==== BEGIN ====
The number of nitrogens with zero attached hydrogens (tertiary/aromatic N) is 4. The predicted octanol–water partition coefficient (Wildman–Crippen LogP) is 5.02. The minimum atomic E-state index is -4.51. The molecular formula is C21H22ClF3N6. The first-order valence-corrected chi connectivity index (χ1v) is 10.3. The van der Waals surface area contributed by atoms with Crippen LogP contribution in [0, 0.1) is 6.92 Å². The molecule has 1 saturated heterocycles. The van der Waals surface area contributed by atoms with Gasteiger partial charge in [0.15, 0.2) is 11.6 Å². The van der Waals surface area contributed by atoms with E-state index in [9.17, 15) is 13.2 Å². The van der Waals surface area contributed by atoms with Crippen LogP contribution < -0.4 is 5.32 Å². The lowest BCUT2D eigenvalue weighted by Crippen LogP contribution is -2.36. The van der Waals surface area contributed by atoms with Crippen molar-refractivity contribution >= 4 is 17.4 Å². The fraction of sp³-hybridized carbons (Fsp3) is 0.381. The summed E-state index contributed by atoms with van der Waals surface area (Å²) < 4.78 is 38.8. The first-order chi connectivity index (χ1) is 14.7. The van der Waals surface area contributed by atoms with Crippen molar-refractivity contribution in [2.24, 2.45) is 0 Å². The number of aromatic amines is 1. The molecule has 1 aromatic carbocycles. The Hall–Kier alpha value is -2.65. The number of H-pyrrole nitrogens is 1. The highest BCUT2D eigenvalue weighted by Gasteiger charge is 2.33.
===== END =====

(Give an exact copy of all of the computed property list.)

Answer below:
The number of nitrogens with zero attached hydrogens (tertiary/aromatic N) is 4. The predicted octanol–water partition coefficient (Wildman–Crippen LogP) is 5.02. The minimum atomic E-state index is -4.51. The molecular formula is C21H22ClF3N6. The first-order valence-corrected chi connectivity index (χ1v) is 10.3. The van der Waals surface area contributed by atoms with Crippen LogP contribution in [0, 0.1) is 6.92 Å². The molecule has 1 saturated heterocycles. The van der Waals surface area contributed by atoms with Gasteiger partial charge in [0.15, 0.2) is 11.6 Å². The van der Waals surface area contributed by atoms with E-state index in [9.17, 15) is 13.2 Å². The van der Waals surface area contributed by atoms with Crippen LogP contribution < -0.4 is 5.32 Å². The lowest BCUT2D eigenvalue weighted by Crippen LogP contribution is -2.36. The van der Waals surface area contributed by atoms with Crippen molar-refractivity contribution >= 4 is 17.4 Å². The fraction of sp³-hybridized carbons (Fsp3) is 0.381. The summed E-state index contributed by atoms with van der Waals surface area (Å²) < 4.78 is 38.8. The first-order chi connectivity index (χ1) is 14.7. The van der Waals surface area contributed by atoms with Crippen molar-refractivity contribution in [2.24, 2.45) is 0 Å². The number of aromatic amines is 1. The molecule has 1 aromatic carbocycles. The Hall–Kier alpha value is -2.65. The number of H-pyrrole nitrogens is 1. The highest BCUT2D eigenvalue weighted by Gasteiger charge is 2.33.